As good a book on the big picture science of climate change as you’ll find. Morgan, a climate change sceptic, set out to examine the evidence of man-made climate change as well as the arguments of climate change sceptics who believe humanity does not have a significant impact on the climate. The result is a fairly matter of fact summary of the science with a conclusion that sees Morgan come down on the side of the climate change “alarmists” as he refers to them. It’s a book noteable as one of the few published in recent years in New Zealand that includes a large amount of science and a high-profile New Zealand writer. Its subject matter meant it was always only going to have niche appeal, but the book tour on the back of its release say Morgan and McCrystal present to crowded town hall meetings the length of the country.

What do scientists think of the Copenhagen Accord? Peter Griffin Dec 19

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Scientists have today expressed everything from disgust to cautious optimism at the agreement cobbled together late in the night in Copenhagen.

We wrapped up comment from a large number of scientists on the Science Media Centre website – here are a few samples:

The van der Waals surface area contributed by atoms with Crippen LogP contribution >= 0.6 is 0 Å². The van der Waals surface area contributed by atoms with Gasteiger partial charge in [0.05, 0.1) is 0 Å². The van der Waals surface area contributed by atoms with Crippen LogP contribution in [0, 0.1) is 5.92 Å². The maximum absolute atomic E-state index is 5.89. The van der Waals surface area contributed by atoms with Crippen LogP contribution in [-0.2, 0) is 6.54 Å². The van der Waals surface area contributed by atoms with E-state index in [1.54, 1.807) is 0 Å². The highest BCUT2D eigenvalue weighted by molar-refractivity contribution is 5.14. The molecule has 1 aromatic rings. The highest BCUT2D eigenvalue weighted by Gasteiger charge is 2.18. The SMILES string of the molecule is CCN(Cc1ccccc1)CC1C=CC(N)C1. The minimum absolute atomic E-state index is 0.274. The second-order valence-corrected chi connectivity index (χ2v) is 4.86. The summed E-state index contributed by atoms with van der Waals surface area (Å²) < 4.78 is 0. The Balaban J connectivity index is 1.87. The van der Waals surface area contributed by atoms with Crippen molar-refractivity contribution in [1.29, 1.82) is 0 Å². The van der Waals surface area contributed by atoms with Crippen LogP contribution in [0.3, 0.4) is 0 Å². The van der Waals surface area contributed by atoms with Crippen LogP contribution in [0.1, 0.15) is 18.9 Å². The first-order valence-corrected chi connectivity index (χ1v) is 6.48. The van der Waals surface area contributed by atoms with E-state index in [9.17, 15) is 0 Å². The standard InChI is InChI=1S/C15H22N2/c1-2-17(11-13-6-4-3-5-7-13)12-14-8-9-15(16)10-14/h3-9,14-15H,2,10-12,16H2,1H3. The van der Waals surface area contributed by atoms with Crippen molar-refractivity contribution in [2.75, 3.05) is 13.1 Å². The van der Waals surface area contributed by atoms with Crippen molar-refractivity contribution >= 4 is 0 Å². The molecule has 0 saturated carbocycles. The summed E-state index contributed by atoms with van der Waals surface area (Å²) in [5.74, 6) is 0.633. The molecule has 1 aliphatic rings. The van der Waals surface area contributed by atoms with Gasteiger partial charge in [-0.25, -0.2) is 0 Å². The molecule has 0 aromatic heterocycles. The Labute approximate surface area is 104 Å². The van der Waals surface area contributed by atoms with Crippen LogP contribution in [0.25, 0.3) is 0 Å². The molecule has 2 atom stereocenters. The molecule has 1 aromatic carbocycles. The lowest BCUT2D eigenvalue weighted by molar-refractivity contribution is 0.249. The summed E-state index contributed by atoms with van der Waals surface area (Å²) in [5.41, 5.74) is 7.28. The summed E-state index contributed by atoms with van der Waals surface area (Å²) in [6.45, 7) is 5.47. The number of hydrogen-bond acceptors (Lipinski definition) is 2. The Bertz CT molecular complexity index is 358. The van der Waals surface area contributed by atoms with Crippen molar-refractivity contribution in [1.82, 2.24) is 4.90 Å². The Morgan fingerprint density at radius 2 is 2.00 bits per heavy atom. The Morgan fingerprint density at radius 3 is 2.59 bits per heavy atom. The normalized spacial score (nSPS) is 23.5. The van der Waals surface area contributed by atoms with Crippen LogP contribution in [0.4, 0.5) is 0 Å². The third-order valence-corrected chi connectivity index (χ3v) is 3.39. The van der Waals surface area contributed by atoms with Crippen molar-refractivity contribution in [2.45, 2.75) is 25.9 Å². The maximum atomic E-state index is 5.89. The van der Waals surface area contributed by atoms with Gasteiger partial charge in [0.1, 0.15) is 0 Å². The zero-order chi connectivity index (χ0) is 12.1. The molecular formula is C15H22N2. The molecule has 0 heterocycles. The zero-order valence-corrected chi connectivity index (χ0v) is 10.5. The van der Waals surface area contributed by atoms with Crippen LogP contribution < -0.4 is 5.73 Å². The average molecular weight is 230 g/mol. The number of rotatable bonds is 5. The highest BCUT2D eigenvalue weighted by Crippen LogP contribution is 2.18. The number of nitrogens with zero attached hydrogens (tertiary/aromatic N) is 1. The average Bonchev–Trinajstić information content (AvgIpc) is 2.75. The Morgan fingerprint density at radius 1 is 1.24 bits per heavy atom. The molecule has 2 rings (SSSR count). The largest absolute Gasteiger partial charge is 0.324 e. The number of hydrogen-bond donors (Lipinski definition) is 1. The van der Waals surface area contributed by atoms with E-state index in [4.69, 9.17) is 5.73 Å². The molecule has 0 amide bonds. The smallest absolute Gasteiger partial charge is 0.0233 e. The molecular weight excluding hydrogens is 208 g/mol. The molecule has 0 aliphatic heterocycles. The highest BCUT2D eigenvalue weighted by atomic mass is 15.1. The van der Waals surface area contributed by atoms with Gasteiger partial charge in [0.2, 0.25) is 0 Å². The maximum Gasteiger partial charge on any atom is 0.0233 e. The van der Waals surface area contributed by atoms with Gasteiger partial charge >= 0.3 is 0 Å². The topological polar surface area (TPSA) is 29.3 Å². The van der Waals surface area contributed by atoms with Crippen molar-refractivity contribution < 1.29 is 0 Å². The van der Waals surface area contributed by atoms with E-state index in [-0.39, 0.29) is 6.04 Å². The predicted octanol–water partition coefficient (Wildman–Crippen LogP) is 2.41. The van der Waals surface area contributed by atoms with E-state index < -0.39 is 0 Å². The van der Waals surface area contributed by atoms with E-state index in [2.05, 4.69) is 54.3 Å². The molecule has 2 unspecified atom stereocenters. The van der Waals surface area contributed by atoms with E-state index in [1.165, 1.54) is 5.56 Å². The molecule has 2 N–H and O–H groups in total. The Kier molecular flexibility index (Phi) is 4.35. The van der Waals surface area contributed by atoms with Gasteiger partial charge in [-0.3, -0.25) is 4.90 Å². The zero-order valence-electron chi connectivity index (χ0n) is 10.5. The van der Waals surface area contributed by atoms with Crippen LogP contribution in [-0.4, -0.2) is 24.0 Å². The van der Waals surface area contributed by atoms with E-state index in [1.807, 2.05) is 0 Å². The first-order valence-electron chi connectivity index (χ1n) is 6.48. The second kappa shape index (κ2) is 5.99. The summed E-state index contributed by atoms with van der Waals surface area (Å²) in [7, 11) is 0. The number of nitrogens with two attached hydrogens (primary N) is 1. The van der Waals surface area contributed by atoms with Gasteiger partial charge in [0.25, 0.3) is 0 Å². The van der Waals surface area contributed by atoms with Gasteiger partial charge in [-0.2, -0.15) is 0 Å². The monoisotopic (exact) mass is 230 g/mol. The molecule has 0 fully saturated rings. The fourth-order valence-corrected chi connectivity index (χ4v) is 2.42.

Dr Peter Barrett, Professor of Geology, affiliated with the Antarctic Research Centre and the New Zealand Climate Change Research Institute at Victoria University of Wellington:

’As a scientist I feel despair that the ’slow catastrophe’ of climate change is yet to be addressed with the seriousness and urgency required by the scientific evidence made widely available over the last two years. But as a human I am still hopeful.

’Although the Copenhagen Accord states..’climate change is one of the greatest challenges of our time’, it appears to be a $100 billion problem to be addressed in a measured way, in contrast to last year’s financial crisis, which was an $8 trillion dollar problem that needed addressing urgently.

’Nor has the excess atmospheric carbon emitted over the last century from the use of cheap fossil energy by the developed world and the consequences of climate changed already being felt by the developing world been adequately acknowledged in the proposed solution.

’The huge efforts of all those that worked for an agreement in Copenhagen have to be admired, but after this year of intense negotiations there is still no credible plan for emissions reduction to keep global average temperature below a 2 deg C increase (though even a 1.5 deg C increase will be dangerous for some).

’We now have to ask what more we can do to convince political and business leaders that the future threat from fossil energy is real, imminent and that our legacy does matter. And of course we must take the necessary action. Our failure to do this will make us the first human society to compromise the earth for all future generations.

’The earth itself of course will be fine.’

Dr John Church is Principle Research Scientist in CSIRO Marine and Atmospheric Research and Leader of the Sea Level Rise Program at the Antarctic Climate and Ecosystem Cooperative Research Centre: